By the Sword: 1

In Uncategorized on November 9, 2010 at 1:15 pm

This essay continues the “B-sides” series — segments removed from my MFA thesis for thematic reasons. Photograph of “The Night Watchmen,” bronze monument to Rembrandt, Amsterdam.

“A sword, a spade, and a thought should never be allowed to rust.”

— James Stephens 

The bag smelled of urine. Cat urine, to be precise. Kylan prodded me. “Can’t we just get rid of it?” she pleaded. I finally concurred. It was smelling up the basement.

I have a lot of bags: one duffel, two backpacks, two satchels, one messenger sack, a man-purse, a camera-tote, and an extra-large rucksack that I’ve carried through three continents. But this bag was different. Long, bulky and red, it could have passed for a cadaver pouch. For 17 years, it had been stuffed with the same contents – three foils, two epées, a pair of masks and a silvery lame.

This was my fencing bag.

“You were a fencer?” friends exclaimed when they saw the bag huddled in the corner of the basement.

“I was,” I said. “In high school.”

“That’s awesome! Can you teach me?”

It astonished them that I could hold my own in a “duel,” if the occasion ever came up. Yes, I was out of practice, my fencing muscles had atrophied, but if I was ever required to “sword-fight,” I could, and damned well.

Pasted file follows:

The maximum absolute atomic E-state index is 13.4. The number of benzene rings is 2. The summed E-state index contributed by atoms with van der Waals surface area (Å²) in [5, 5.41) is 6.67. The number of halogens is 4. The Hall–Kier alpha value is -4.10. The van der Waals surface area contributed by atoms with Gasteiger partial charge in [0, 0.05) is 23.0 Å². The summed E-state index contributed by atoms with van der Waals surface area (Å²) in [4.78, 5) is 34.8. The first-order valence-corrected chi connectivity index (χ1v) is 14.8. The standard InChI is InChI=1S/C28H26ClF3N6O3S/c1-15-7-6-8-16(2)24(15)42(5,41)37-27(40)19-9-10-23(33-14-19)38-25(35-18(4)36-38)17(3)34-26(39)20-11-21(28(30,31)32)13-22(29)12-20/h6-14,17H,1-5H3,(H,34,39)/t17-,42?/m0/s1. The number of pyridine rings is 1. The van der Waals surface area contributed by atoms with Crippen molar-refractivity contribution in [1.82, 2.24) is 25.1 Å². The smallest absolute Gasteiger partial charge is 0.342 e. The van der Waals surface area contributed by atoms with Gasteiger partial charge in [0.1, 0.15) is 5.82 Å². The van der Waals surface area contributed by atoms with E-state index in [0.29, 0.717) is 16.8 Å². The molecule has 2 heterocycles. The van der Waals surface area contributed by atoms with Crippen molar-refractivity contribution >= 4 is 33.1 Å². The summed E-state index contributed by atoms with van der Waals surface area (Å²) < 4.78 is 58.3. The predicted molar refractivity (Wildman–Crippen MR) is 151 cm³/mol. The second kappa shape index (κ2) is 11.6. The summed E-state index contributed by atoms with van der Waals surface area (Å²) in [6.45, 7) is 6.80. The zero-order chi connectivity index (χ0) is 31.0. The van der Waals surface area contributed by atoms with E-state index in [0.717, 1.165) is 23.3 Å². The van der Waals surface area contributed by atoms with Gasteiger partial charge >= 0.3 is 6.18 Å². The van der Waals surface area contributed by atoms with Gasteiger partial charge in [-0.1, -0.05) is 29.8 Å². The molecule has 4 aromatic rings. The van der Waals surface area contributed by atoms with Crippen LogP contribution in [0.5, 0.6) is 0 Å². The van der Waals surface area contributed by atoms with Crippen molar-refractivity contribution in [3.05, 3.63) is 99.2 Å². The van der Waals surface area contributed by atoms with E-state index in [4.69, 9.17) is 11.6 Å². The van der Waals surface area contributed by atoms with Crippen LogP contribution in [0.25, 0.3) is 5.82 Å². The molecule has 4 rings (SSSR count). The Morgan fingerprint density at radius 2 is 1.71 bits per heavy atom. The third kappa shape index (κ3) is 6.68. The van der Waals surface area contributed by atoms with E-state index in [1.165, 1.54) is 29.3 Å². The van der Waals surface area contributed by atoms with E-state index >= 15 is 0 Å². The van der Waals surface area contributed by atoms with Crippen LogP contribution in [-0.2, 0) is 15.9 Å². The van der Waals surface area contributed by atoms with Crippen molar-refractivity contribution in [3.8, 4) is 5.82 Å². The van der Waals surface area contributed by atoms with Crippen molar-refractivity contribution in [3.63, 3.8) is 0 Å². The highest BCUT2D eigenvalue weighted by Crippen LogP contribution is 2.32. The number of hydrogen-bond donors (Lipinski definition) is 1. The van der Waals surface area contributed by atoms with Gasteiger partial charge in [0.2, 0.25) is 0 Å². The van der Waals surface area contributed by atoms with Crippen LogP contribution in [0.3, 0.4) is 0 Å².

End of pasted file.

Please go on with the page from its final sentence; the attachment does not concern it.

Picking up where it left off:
But I didn’t teach them, even the friends who were serious. I hadn’t competed since my senior year. Nor did I miss fencing – the sweaty hours in my starched plastron and breeches, the zippered coverall that felt like a straight-jacket. Now and again I’d affix the mask and remember the claustrophobic grille, how hard it was to breathe, how hot and dizzying. When I felt the dents – from epée-strikes to the face – my neck instinctively ached. For years I’d dragged this baggage from closet to basement to attic to garage. If anything, I relished my role as agéd musketeer. The swordsman whose rapiers were hidden. D’Artagnon retired to la campagne.


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